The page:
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Blog - GAMBLING

Photo courtesy of Penelope P. Miller/America's Best Racing

Breaking the Bank - featuring data courtesy of Equibase - highlights the biggest scores of the past week in racing.

If you were at Tampa Bay Downs on Saturday, there was some serious money to be made. That card alone was responsible for the highest place payout and the top returns for exacta, trifecta, superfecta, and Daily Double bets for the week ended Feb. 16.

After an unremarkable first four races that saw one favorite win, a 3-to-1 winner and one double-digit winner, the fireworks kicked off in the fifth race.

Calbo edged clear late under Brian Pedroza to win at 53.60-to-1 odds. He paid $109.20 to win and $38.60 to place and was the key to a whopping $923.20 return for a $2 exacta if you had him over 7-to-1 runner-up Hitec Dave. The prospects were even better if you had Calbo in the Daily Double. When Thecushmaker scored at 10-to-1 odds in the sixth race, it triggered a $1,721.40 Daily Double.

The fifth race on Saturday at Tampa was an instance where Calbo was not entirely improbable. He had finished third or fourth in four of his previous five races and entered the race off a fourth-place finish in which he was beaten by only 3 ½ lengths. I’m not saying he was logical, but looking for horses at 20-to-1 odds or greater who were beaten by less than five lengths in their previous start is a good way to uncover longshots and a method that has been around for many years.

Later on Saturday’s card at Tampa, fireworks went off again in the 10th race in the form of a $9,816.20 trifecta payout for a $2 bet and a $33,655 superfecta score for a $1 wager. In this race, the favorite, the second betting choice and the fourth choice all were within a couple of lengths through a half-mile in :48.33 and faded to finish fifth, fourth and last, respectively.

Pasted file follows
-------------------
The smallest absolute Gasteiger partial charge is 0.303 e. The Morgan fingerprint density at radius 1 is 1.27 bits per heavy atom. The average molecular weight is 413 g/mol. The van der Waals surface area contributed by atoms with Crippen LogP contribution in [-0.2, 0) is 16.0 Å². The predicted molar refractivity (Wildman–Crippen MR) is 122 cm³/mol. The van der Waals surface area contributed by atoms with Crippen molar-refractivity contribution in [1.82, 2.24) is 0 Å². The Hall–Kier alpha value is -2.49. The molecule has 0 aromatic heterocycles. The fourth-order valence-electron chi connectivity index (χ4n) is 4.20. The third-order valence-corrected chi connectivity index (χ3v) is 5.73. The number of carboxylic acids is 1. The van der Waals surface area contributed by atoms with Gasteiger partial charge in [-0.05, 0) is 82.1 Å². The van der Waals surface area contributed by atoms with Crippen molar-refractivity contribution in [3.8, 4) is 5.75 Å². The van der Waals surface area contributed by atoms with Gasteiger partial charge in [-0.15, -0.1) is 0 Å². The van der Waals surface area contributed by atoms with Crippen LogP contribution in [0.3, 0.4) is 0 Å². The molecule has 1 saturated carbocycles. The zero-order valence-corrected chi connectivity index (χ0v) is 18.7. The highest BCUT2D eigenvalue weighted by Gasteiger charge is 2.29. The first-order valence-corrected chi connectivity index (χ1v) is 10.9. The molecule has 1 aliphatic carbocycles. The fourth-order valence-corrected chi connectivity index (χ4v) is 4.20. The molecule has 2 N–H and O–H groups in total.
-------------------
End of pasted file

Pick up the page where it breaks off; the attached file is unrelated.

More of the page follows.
The winner, Houngun, rallied from last to first to prevail at 15.10-to-1 odds with runner-up Paige Me charging from ninth of 10 to finish second at 16.60-to-1 odds. The trifecta was rounded out by 25.30-to-1 longshot Sean Who.

Houngun was fourth, beaten by less than three lengths in his previous race, and Paige Me entered off a win in a claiming race. Sean Who also was fourth by less than three lengths in his previous race. A bettor who thought this race would set up well for the closers had a good chance to walk out of Tampa Bay Downs on Saturday with a handsome reward.

Top Payouts for the Week Ended Feb. 16
Wager  Wager Amount   Payoff  Track Date Race#
Win  $2.00  $115.40 DED 2/15/14 4
Place  $2.00  $38.60 TAM 2/15/14 5
Show  $2.00  $32.00 FG 2/16/14 2
Exacta  $1.00  $280.20 TUP 2/15/14 4
Exacta  $2.00  $923.20 TAM 2/15/14 5
Quinella  $1.00  $86.50 TUP 2/15/14 4
Quinella  $2.00  $176.80 HOU 2/10/14 8
Trifecta  $1.00  $3,718.20 OP 2/14/14 4
Trifecta  $2.00  $9,816.20 TAM 2/15/14 10
Superfecta  $0.10  $40.36 PRX 2/11/14 6
Superfecta  $1.00  $33,655.00 TAM 2/15/14 10
Superfecta  $2.00  $33,831.00 FG 2/15/14 4
Daily Double  $1.00  $259.00 TUP 2/15/14 5
Daily Double  $2.00  $1,721.40 TAM 2/15/14 6
Pick 3  $0.50  $80.15 BEU 2/12/14 8
Pick 3  $1.00  $5,374.20 PRX 2/10/14 5
Pick 3  $2.00  $12,349.80 DED 2/15/14 5
Pick 4  $0.50  $4,854.25 SA 2/16/14 9
Pick 4  $1.00  $5,796.50 GP 2/14/14 10
Pick 4  $2.00  $54,588.80 DED 2/15/14 4
Pick 5  $0.50  $8,668.65 CRC 2/16/14 8
Pick 5  $1.00  $18,240.10 TAM 2/12/14 9
Pick 5  $2.00  $22,303.20 DED 2/13/14 10
Pick 5 Jackpot  $0.50  $3,319.15 FG 2/16/14 10
Pick 5 Jackpot  $1.00  $1,160.90 LRL 2/12/14 9
Pick 6  $1.00  $1,448.60 TUP 2/11/14 9